Students respond to unexpected food benefits


Kenzie Ward

Student holds a P-EBT card in front of snacks sold at convenience stores. Students received their P-EBT cards over summer break containing $1,000 to spend on food for the rest of the school year.

Lincoln students were not expecting to come back to a new school year $1,000 richer. 

Pandemic Electronic Benefit Transfer (P-EBT) cards were created in March 2021 by the U.S. government to temporarily help feed students and their families who had been disproportionately impacted by the COVID-19 pandemic. 

The cards are loaded with roughly $1,000 that students can spend on food at most grocery stores and other select convenience stores. Originally, students who regularly receive Supplemental Nutrition Assistance Program (SNAP) benefits, money provided monthly to low income families for food, were the only ones that were intended to be eligible for the P-EBT cards.  

However, Whitney Ellersick, senior director of Portland Public Schools (PPS) Nutrition Services, said that while processing eligibility for schools throughout the district, the Oregon Department of Human Services (ODHS) made a series of errors in the system. One of these errors resulted in all Lincoln students, despite having SNAP benefits or not, receiving P-EBT cards.

“We were able to determine that Lincoln unfortunately was one of those sites that was issued an error,” Ellersick said. “The [ODHS] had accidentally selected Lincoln as a school where all students should be eligible for EBT.” To learn more about this error, see Beyond the Flock’s article at

It is important to note this error does not mean other and families will be missing out on the benefits.students

“ODHS will not require these food benefits to be returned,” Jake Sunderland, Press Secretary of the ODHS, said when asked for a comment. “If a student and their family do not wish to use these food benefits they can simply dispose of the card. However, declining to use them will not make more available for other families.”

Sunderland explained that, because the funding is provided by the federal government through a United States Department of Agriculture account, disposed of cards and unused money are not distributed to other students for use. 

“Using [the cards], even if you are not technically eligible, does not take from anyone else. While you certainly do have the choice to not use that money, that does not free the money up for someone else,” Sunderland said. “It stays with the federal government.”

Because EBT cards were given to all Lincoln students, Ellersick believes the error actually helped reach low income students living without SNAP benefits, who were not originally eligible for a card. 

“P-EBT is a great thing because the [students] can use those funds to feed their entire family,” she said. “I would encourage substantial support for P-EBT to help our families continue to recover from the pandemic impacts on their family and economic situations.”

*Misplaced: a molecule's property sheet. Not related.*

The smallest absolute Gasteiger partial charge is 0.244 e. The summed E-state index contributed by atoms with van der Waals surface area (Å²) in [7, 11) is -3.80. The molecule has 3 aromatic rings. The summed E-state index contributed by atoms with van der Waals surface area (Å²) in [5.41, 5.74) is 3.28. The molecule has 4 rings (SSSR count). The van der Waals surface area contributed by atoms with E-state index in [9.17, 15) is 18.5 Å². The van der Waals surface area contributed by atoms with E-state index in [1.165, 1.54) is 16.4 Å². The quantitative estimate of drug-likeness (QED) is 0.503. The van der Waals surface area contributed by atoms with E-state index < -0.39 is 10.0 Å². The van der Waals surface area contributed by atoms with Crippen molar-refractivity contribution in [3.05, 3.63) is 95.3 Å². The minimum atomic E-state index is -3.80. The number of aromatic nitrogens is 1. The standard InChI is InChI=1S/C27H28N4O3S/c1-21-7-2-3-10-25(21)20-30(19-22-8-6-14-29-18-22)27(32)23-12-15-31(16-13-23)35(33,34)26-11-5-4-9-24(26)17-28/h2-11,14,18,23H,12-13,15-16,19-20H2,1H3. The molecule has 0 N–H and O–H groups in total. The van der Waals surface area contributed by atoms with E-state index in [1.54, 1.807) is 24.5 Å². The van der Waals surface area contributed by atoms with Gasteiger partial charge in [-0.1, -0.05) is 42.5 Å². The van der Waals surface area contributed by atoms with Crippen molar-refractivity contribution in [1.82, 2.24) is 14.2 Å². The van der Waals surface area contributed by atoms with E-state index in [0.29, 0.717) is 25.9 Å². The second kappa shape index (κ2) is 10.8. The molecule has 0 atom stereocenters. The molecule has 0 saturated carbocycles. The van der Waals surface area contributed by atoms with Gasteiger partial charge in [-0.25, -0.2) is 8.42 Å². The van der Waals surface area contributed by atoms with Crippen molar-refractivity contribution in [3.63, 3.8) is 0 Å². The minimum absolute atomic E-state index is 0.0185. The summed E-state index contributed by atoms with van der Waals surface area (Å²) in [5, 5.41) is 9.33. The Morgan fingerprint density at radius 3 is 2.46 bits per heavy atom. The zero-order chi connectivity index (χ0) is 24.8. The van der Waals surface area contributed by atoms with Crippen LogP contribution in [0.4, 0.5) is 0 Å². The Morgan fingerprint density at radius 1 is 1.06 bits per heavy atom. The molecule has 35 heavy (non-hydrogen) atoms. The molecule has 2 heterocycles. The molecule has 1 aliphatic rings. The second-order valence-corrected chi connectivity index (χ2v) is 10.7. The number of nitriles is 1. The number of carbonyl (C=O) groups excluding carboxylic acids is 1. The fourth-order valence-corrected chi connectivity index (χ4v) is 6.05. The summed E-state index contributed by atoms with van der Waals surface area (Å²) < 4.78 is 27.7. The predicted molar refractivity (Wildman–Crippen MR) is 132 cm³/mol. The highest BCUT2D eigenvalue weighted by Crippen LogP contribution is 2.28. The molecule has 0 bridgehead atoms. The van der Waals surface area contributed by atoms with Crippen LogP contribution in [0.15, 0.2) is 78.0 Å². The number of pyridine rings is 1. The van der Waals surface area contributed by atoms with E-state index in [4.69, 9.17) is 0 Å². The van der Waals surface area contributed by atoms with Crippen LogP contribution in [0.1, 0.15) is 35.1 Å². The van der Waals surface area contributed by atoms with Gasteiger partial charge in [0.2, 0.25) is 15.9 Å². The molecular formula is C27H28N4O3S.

Junior Thomas Kenyon, who has been using his P-EBT card to buy food at various supermarkets, wasn’t surprised the move was an error made by the ODHS. 

“I always kind of thought that a mistake was made. It didn’t make sense to me why students who do not qualify for [SNAP] benefits should be receiving [the cards], ” Kenyon said. “Many kids who were given the card, including myself, do not qualify to receive these benefits. Instead, more money should be allocated to the students and families that do need it or to some other worthy cause.”

Senior Abraham Barrow, who has been using his card for meals and groceries at Fred Meyer and Safeway, thinks the money should go to something else entirely.

“Giving that much money to Lincoln students is wasteful,” Barrow said. “I think it is ridiculous that many people without demonstrated need like myself got these cards. I think that the money could either be used elsewhere in government or returned to the taxpayers. The state is already in debt as it is.

Senior Ains Webb agreed with Kenyon, stating they like how the P-EBT cards are helping families who have been affected by the pandemic, but not that some cards are going to students who don’t need them. 

Instead of buying food with their card for personal use, Webb has decided to put their P-EBT money towards an up-and-coming clothing and food drive for Lincoln students in need. 

“We were thinking that kids could come in and give us their P-EBT cards if they don’t need them, and we would use them to go to grocery stores and buy bulk things of food and then bring them to the counseling office so there are shelves of food [and] students can come in and grab something,”  Webb said. 

While most students should have received their P-EBT cards over the summer, students can still email the PPS Nutrition Services at [email protected] to check their current status.